To whom do you look? Do you have a hero? If you are a Christian, the Sunday School answer is often Jesus or Paul. And there are characters throughout the Scriptures to whom we should look and seek to emulate. Jesus is the Son of God, He is perfect, and He is the ultimate example for our lives. The “Hall of Faith” in Hebrews 11 gives examples of Old Testament forefathers of the faith who lived exemplary lives. The disciples lived with passion and conviction, taking the Gospel to the known world and all but one dying for the faith. These are people that we should imitate.
“Remember those who led you, who spoke the word of God to you; and considering the result of their conduct, imitate their faith.”
– Heb 13.7
In fact, Paul exhorts the church at Corinth to imitate himself!
“Therefore I exhort you, be imitators of me.”
– 1 Cor 4.16
These pillars of faith have gone on before, serve as an example, and hope expectantly for our success.
“Therefore, since we have so great a cloud of witnesses surrounding us, let us also lay aside every encumbrance and the sin which so easily entangles us, and let us run with endurance the race that is set before us, fixing our eyes on Jesus, the author and perfecter of faith, who for the joy set before Him endured the cross, despising the shame, and has sat down at the right hand of the throne of God.”
– Heb 12.1-2
There are many forerunners of the faith from whom we can learn since Bible times as well. I prefer those who have finished their race as having died they are not able apostatize and disgrace the name of our Lord. Perhaps the most influential author/pastor/believer in my life is Jonathan Edwards. He has a phenomenal story which I encourage you to read, but at the age of 19 he established for himself seventy resolutions by which he would live. He disciplined himself to read and meditate on the entire list once a week for the rest of his life: 35 years. I long for such a conviction, such a passion and such commitment to our Lord.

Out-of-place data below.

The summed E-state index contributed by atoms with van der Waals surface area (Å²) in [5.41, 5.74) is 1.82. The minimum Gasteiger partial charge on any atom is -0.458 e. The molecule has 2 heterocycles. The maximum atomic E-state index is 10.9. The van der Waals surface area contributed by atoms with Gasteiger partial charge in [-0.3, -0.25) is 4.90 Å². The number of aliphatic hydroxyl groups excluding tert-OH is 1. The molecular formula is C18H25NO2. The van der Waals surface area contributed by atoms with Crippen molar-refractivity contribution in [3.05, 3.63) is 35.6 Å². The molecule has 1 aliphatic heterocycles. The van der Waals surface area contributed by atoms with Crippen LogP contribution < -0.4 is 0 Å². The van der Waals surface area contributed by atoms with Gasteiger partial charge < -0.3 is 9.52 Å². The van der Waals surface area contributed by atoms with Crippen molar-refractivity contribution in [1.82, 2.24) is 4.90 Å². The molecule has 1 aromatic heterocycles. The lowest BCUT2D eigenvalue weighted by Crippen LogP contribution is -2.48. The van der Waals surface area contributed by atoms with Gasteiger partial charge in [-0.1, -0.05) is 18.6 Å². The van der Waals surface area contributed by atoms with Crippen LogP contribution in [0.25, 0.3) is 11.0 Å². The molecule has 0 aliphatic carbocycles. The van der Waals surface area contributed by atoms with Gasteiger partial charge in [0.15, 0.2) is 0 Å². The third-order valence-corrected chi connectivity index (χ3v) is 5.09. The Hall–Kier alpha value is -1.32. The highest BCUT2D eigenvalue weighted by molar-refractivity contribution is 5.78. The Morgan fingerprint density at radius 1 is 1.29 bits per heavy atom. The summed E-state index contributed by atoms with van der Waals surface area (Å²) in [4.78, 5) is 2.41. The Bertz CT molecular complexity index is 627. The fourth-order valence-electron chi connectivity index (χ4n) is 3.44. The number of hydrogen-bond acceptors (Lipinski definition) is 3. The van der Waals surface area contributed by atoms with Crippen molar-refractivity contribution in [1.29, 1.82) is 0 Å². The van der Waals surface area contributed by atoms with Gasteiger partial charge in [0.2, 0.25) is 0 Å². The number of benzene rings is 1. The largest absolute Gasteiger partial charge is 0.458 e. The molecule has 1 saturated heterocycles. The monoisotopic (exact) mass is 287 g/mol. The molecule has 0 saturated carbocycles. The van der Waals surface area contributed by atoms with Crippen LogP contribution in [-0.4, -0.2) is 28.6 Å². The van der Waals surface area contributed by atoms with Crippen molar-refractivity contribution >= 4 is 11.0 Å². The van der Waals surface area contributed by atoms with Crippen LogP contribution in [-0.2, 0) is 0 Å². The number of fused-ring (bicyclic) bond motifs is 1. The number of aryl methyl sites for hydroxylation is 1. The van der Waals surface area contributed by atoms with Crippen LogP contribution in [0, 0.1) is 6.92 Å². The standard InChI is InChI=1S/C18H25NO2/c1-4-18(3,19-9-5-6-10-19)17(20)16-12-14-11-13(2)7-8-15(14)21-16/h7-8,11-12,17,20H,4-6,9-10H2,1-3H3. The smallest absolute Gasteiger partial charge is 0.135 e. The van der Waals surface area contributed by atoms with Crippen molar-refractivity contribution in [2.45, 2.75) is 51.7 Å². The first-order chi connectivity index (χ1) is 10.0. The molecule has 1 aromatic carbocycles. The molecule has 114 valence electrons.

Here are the first ten resolutions to which he committed himself:
- Resolved, That I will do whatsoever I think to be most to the glory of God, and my own good, profit, and pleasure, in the whole of my duration; without any consideration of the time, whether now, or never so many myriads of ages hence. Resolved, to do whatever I think to be my duty, and most for the good and advantage of mankind in general. Resolved, so to do, whatever difficulties I meet with, how many soever, and how great soever.
- Resolved, To be continually endeavouring to find out some new contrivance and invention to promote the forementioned things.
- Resolved, If ever I shall fall and grow dull, so as to neglect to keep any part of these Resolutions, to repent of all I can remember, when I come to myself again.
- Resolved, Never to do any manner of thing, whether in soul or body, less or more, but what tends to the glory of God, nor be, nor suffer it, if I can possibly avoid it.
- Resolved, Never to lose one moment of time, but to improve it in the most profitable way I possibly can.
- Resolved, To live with all my might, while I do live.
- Resolved, Never to do any thing, which I should be afraid to do if it were the last hour of my life.
- Resolved, To act, in all respects, both speaking and doing, as if nobody had been so vile as I, and as if I had committed the same sins, or had the same infirmities or failings, as others; and that I will let the knowledge of their failings promote nothing but shame in myself, and prove only an occasion of my confessing my own sins and misery to God. Vid. July 30.
- Resolved, To think much, on all occasions, of my dying, and of the common circumstances which attend death.
- Resolved, when I feel pain, to think of the pains of martyrdom, and of hell.
Resolution number seven and eight regularly grab my attention. To function in complete awareness of one’s own depravity and live with the freedom and knowledge of the saving grace bestowed upon us is to be able to love one another truly and grow in repentance and humility as we observe sin outside of ourselves. It is easy to point fingers. It is hard to repent. And to choose “carpe diem”, to seize the day – to live every moment honorably such that the Lord would be pleased if He were to return at that moment is an overwhelming thought. Let us seek to discipline ourselves. Let us remember those who have suffered for the sake of the cross. Let us live to “the glory of God, and my own good, profit, and pleasure” such as God would have for us and make His name known! Let us find some heroes and imitate their faith!